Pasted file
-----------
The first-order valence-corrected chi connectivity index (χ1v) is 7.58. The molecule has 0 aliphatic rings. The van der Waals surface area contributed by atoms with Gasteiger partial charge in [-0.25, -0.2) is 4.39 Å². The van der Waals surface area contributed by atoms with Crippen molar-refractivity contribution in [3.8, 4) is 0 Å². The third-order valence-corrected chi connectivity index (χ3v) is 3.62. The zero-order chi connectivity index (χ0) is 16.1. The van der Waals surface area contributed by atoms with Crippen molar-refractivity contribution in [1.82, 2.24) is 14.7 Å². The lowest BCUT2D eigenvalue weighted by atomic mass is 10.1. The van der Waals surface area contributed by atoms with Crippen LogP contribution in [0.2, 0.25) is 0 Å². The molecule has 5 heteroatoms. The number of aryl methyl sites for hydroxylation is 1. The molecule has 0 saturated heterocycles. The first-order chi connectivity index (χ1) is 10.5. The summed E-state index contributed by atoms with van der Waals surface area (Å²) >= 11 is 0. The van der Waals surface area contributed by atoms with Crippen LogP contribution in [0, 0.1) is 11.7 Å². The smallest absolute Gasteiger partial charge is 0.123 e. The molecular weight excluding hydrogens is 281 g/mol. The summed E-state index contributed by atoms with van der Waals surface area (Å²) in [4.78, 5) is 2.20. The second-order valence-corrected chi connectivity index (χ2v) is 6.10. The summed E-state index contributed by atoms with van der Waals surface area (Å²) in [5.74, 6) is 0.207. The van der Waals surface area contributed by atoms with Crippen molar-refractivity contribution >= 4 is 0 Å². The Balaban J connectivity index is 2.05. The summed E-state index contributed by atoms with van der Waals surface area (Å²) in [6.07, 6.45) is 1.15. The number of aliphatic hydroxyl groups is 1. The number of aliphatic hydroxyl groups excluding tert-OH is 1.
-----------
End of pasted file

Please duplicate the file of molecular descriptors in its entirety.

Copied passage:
The first-order valence-corrected chi connectivity index (χ1v) is 7.58. The molecule has 0 aliphatic rings. The van der Waals surface area contributed by atoms with Gasteiger partial charge in [-0.25, -0.2) is 4.39 Å². The van der Waals surface area contributed by atoms with Crippen molar-refractivity contribution in [3.8, 4) is 0 Å². The third-order valence-corrected chi connectivity index (χ3v) is 3.62. The zero-order chi connectivity index (χ0) is 16.1. The van der Waals surface area contributed by atoms with Crippen molar-refractivity contribution in [1.82, 2.24) is 14.7 Å². The lowest BCUT2D eigenvalue weighted by atomic mass is 10.1. The van der Waals surface area contributed by atoms with Crippen LogP contribution in [0.2, 0.25) is 0 Å². The molecule has 5 heteroatoms. The number of aryl methyl sites for hydroxylation is 1. The molecule has 0 saturated heterocycles. The first-order chi connectivity index (χ1) is 10.5. The summed E-state index contributed by atoms with van der Waals surface area (Å²) >= 11 is 0. The van der Waals surface area contributed by atoms with Crippen LogP contribution in [0, 0.1) is 11.7 Å². The smallest absolute Gasteiger partial charge is 0.123 e. The molecular weight excluding hydrogens is 281 g/mol. The summed E-state index contributed by atoms with van der Waals surface area (Å²) in [4.78, 5) is 2.20. The second-order valence-corrected chi connectivity index (χ2v) is 6.10. The summed E-state index contributed by atoms with van der Waals surface area (Å²) in [5.74, 6) is 0.207. The van der Waals surface area contributed by atoms with Crippen molar-refractivity contribution >= 4 is 0 Å². The Balaban J connectivity index is 2.05. The summed E-state index contributed by atoms with van der Waals surface area (Å²) in [6.07, 6.45) is 1.15. The number of aliphatic hydroxyl groups is 1. The number of aliphatic hydroxyl groups excluding tert-OH is 1.